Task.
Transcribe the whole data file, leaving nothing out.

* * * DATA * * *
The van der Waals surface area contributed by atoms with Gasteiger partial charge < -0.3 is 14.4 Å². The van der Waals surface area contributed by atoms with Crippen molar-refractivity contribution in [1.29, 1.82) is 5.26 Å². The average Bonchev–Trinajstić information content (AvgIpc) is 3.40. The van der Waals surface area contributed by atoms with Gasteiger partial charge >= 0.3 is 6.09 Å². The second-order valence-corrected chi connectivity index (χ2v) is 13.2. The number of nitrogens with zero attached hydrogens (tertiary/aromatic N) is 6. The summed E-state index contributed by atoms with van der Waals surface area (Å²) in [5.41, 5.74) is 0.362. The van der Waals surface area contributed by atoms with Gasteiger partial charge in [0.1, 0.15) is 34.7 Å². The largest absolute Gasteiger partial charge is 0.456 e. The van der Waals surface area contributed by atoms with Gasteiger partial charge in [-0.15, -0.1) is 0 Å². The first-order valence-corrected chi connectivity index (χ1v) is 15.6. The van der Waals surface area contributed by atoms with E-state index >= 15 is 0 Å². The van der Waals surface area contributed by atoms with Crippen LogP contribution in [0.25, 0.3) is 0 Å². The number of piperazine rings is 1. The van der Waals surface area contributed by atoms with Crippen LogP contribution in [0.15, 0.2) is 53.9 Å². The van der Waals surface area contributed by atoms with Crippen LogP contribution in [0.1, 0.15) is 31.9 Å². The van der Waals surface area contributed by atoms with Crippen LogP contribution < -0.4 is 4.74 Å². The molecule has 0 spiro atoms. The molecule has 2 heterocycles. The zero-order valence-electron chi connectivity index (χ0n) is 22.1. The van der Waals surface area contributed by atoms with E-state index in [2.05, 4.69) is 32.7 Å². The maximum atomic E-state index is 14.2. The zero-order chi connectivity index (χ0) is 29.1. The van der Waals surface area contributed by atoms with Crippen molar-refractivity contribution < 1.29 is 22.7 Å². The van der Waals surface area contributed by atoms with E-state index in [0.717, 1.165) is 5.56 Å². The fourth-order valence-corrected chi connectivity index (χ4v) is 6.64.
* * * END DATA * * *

The van der Waals surface area contributed by atoms with Gasteiger partial charge < -0.3 is 14.4 Å². The van der Waals surface area contributed by atoms with Crippen molar-refractivity contribution in [1.29, 1.82) is 5.26 Å². The average Bonchev–Trinajstić information content (AvgIpc) is 3.40. The van der Waals surface area contributed by atoms with Gasteiger partial charge >= 0.3 is 6.09 Å². The second-order valence-corrected chi connectivity index (χ2v) is 13.2. The number of nitrogens with zero attached hydrogens (tertiary/aromatic N) is 6. The summed E-state index contributed by atoms with van der Waals surface area (Å²) in [5.41, 5.74) is 0.362. The van der Waals surface area contributed by atoms with Gasteiger partial charge in [0.1, 0.15) is 34.7 Å². The largest absolute Gasteiger partial charge is 0.456 e. The van der Waals surface area contributed by atoms with Gasteiger partial charge in [-0.15, -0.1) is 0 Å². The first-order valence-corrected chi connectivity index (χ1v) is 15.6. The van der Waals surface area contributed by atoms with E-state index >= 15 is 0 Å². The van der Waals surface area contributed by atoms with Crippen LogP contribution in [0.25, 0.3) is 0 Å². The number of piperazine rings is 1. The van der Waals surface area contributed by atoms with Crippen LogP contribution in [0.15, 0.2) is 53.9 Å². The van der Waals surface area contributed by atoms with Crippen LogP contribution in [0.1, 0.15) is 31.9 Å². The van der Waals surface area contributed by atoms with Crippen LogP contribution < -0.4 is 4.74 Å². The molecule has 0 spiro atoms. The molecule has 2 heterocycles. The zero-order valence-electron chi connectivity index (χ0n) is 22.1. The van der Waals surface area contributed by atoms with E-state index in [2.05, 4.69) is 32.7 Å². The maximum atomic E-state index is 14.2. The zero-order chi connectivity index (χ0) is 29.1. The van der Waals surface area contributed by atoms with Crippen molar-refractivity contribution < 1.29 is 22.7 Å². The van der Waals surface area contributed by atoms with E-state index in [0.717, 1.165) is 5.56 Å². The fourth-order valence-corrected chi connectivity index (χ4v) is 6.64.